If you didn’t work in publishing, what would you be doing?
If you’d asked me this question years ago, I probably would have said public defender. I interned with the Special Assistant to the US Attorney’s Office and enrolled in law school with that in mind. Midway through law school, however, I realized it wasn’t the best fit for me and ended up in editorial instead.
By this point, I’m afraid I’m ruined for any other career. I’ve spent too long debating enemies-to-lovers vs. friends-to-lovers to be happy doing anything else!
What is your favorite non-client book?
Guy Gavriel Kay’s Tigana is my absolute favorite book of all time. It’s a fantasy novel in which the nation of Tigana—after a brutal battle in which they tried to fight back a conqueror taking over their region—is cursed so that no one but those born to Tigana remember the country ever existed. It pits the rebels fighting to bring their homeland back into the collective memory of the world against the conqueror who is far more nuanced and morally grey than expected. It’s a beautiful book, and talking about it right now has made me want to go back for a re-read.
Which of your current clients’ books do you think would make a great movie or TV show?
There are so many that it’s difficult to choose. I’ll cheat by choosing a couple based off of format!
WHITEOUT by Adriana Anders would make an absolutely gripping action/adventure movie.
LOVE & OTHER CONS by Annabeth Albert is such a perfect Netflix original.
KINGDOM OF EXILES by Maxym M. Martineau would be the kind of fantasy tv show people would lose their minds over.
Outside of reading, what do you do for fun?
I am a giant nerd, so it should be no surprise when I say that I play video games, watch streaming shows like Critical Role, and play D&D with my friends.
What was the last TV show you binged?
Stranger Things, of course! It almost seems like a cheat to say it, since the latest season just came out, but once it was released, I curled up on the couch and did not move until I’d blown through the season. Stranger Things hits that paranormal meets “kids with bikes” sweet spot I used to love reading in the horror genre.
What is your favorite part of the acquisition process?
The best part is discovering a book that feels as if it were made for me. I read a lot thanks to my job, and there’s nothing better than loving a book so much you can’t stop reading. I’ll often go running through the office to tell everyone about it immediately—I love it too much not to share with all my work friends! It’s such a fun, fannish experience, and I know for sure I’ve got a winner when I’m able to get them excited just based off my flailing pitch.
What advice would you like to give writers who will be pitching to you? Any pet peeves?
Try to get a sense of what I do and do not publish before pitching. For instance, my key imprint publishes romance that is 80,000 – 120,000 words long. If your book is 75k or even 70k, that’s not too big a leap, but if you pitch me your 60k or 50k book, there’s not much I can do for you.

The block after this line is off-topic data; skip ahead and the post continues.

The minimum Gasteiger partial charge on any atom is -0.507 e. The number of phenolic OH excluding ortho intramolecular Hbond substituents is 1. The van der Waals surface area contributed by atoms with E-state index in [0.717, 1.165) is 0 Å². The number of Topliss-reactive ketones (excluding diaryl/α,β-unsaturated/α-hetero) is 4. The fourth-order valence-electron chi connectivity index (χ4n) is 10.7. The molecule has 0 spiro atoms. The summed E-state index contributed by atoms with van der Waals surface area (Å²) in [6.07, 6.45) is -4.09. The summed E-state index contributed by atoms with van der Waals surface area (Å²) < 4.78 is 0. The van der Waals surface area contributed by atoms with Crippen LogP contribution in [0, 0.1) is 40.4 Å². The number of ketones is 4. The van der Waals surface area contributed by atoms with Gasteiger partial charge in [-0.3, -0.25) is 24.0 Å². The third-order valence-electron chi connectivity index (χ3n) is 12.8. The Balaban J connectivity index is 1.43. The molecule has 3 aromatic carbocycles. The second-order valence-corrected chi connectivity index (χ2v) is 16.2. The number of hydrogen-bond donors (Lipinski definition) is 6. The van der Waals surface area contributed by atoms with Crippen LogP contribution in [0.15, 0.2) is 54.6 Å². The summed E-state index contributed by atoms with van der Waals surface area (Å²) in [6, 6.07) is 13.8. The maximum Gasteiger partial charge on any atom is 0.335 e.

Also, don’t forget to give me the information I need up-front. What is your book’s genre? Subgenre? How long is it? Is it complete? Is it a stand-alone or series? If nothing else, make sure you start with genre/subgenre. If I think you’re talking about a YA fantasy when you’re really talking about a paranormal romance, I’ll need to mentally readjust mid-pitch, which can waste any effective build you’ve already managed. Give me the facts first, then start storytelling once we’re both on the same page.
Tell us about your publishing house.
Sourcebooks is the largest woman-owned independent publishing house in North America—and potentially the world, at this point. It is smart, feminist, and incredibly agile in its approach to publishing, taking a data-driven tack that sometimes makes it feel like Apple or Google or other tech companies. But it also has a passion for storytelling—the mission statement is Books Change Lives, and everyone at Sourcebooks believes that passionately.
We are located just outside of Chicago and have offices in New York, Connecticut, and Arizona.
Do you have a favorite element of writing (like voice or dialogue) and if that’s great, does it make you more willing to help craft the rest of the manuscript?
There’s no denying a killer voice. If I dig into an MS and find it compulsively readable—the kind of voice that is just so present that there’s no denying it—I’ll often try to work with the author to fix other issues that may be making their book not quite the right fit.
What is the one thing you wish would land in your inbox that hasn’t?
LGBTQIA+ romance written by members of the community—especially lesbian romcom. I do get a few, but not nearly enough.
What is your favorite romance trope?
I am a sucker for really good slow burn pining stories. I tend to not respond as much to insta-love or insta-lust. If people are undressing each other with their eyes too much within the first few pages, I tend to be a bit of a meh. But if there’s a spark of some sort that takes time to smolder and burn? Yes, please!
I also am always, always going to be in love with the virgin hero, as well as the big, quiet, cinnamon roll lumberjack-type hero. (Does that count as a trope? I’m counting that as a trope.)
Fast 5 – name your favorite:
Beverage: Shirley Temple/Roy Rogers mocktails
Snack: Balsamic vinegar Triscuits
Movie/TV show: Dirty Dancing. Don’t @ me.
Song: My Medea by Vienna Teng